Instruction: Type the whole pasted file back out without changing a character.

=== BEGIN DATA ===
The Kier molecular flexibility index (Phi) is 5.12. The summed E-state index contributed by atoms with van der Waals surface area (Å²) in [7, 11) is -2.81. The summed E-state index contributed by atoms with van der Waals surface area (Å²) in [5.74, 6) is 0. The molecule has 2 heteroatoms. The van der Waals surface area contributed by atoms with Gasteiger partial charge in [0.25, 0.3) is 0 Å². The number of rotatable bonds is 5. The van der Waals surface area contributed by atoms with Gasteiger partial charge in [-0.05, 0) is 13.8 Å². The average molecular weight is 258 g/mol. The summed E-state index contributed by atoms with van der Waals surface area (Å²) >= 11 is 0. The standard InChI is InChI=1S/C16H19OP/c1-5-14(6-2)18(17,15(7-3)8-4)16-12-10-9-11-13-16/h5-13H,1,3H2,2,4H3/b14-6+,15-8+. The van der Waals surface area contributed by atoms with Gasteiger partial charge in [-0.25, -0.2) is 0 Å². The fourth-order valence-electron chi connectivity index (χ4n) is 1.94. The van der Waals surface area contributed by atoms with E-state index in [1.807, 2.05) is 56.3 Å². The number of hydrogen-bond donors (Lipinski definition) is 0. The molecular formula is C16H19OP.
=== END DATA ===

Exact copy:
The Kier molecular flexibility index (Phi) is 5.12. The summed E-state index contributed by atoms with van der Waals surface area (Å²) in [7, 11) is -2.81. The summed E-state index contributed by atoms with van der Waals surface area (Å²) in [5.74, 6) is 0. The molecule has 2 heteroatoms. The van der Waals surface area contributed by atoms with Gasteiger partial charge in [0.25, 0.3) is 0 Å². The number of rotatable bonds is 5. The van der Waals surface area contributed by atoms with Gasteiger partial charge in [-0.05, 0) is 13.8 Å². The average molecular weight is 258 g/mol. The summed E-state index contributed by atoms with van der Waals surface area (Å²) >= 11 is 0. The standard InChI is InChI=1S/C16H19OP/c1-5-14(6-2)18(17,15(7-3)8-4)16-12-10-9-11-13-16/h5-13H,1,3H2,2,4H3/b14-6+,15-8+. The van der Waals surface area contributed by atoms with Gasteiger partial charge in [-0.25, -0.2) is 0 Å². The fourth-order valence-electron chi connectivity index (χ4n) is 1.94. The van der Waals surface area contributed by atoms with E-state index in [1.807, 2.05) is 56.3 Å². The number of hydrogen-bond donors (Lipinski definition) is 0. The molecular formula is C16H19OP.